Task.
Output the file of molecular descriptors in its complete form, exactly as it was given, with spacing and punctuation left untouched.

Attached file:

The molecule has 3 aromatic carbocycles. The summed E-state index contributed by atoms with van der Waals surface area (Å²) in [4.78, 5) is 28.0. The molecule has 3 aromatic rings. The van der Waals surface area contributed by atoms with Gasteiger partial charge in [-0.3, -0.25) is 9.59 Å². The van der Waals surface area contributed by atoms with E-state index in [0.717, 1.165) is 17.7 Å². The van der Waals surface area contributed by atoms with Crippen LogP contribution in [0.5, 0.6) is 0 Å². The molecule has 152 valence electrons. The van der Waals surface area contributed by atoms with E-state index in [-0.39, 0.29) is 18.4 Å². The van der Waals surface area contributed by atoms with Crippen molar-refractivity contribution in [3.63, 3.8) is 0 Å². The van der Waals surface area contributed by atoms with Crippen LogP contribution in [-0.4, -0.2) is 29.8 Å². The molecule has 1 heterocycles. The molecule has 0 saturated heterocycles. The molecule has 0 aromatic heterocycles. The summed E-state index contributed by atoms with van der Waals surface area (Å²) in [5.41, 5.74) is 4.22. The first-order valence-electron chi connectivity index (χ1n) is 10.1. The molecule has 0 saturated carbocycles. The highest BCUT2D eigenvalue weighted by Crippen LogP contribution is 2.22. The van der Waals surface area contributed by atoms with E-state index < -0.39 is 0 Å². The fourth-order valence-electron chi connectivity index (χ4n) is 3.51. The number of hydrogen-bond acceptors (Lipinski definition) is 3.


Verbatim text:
The molecule has 3 aromatic carbocycles. The summed E-state index contributed by atoms with van der Waals surface area (Å²) in [4.78, 5) is 28.0. The molecule has 3 aromatic rings. The van der Waals surface area contributed by atoms with Gasteiger partial charge in [-0.3, -0.25) is 9.59 Å². The van der Waals surface area contributed by atoms with E-state index in [0.717, 1.165) is 17.7 Å². The van der Waals surface area contributed by atoms with Crippen LogP contribution in [0.5, 0.6) is 0 Å². The molecule has 152 valence electrons. The van der Waals surface area contributed by atoms with E-state index in [-0.39, 0.29) is 18.4 Å². The van der Waals surface area contributed by atoms with Crippen molar-refractivity contribution in [3.63, 3.8) is 0 Å². The van der Waals surface area contributed by atoms with Crippen LogP contribution in [-0.4, -0.2) is 29.8 Å². The molecule has 1 heterocycles. The molecule has 0 saturated heterocycles. The molecule has 0 aromatic heterocycles. The summed E-state index contributed by atoms with van der Waals surface area (Å²) in [5.41, 5.74) is 4.22. The first-order valence-electron chi connectivity index (χ1n) is 10.1. The molecule has 0 saturated carbocycles. The highest BCUT2D eigenvalue weighted by Crippen LogP contribution is 2.22. The van der Waals surface area contributed by atoms with E-state index < -0.39 is 0 Å². The fourth-order valence-electron chi connectivity index (χ4n) is 3.51. The number of hydrogen-bond acceptors (Lipinski definition) is 3.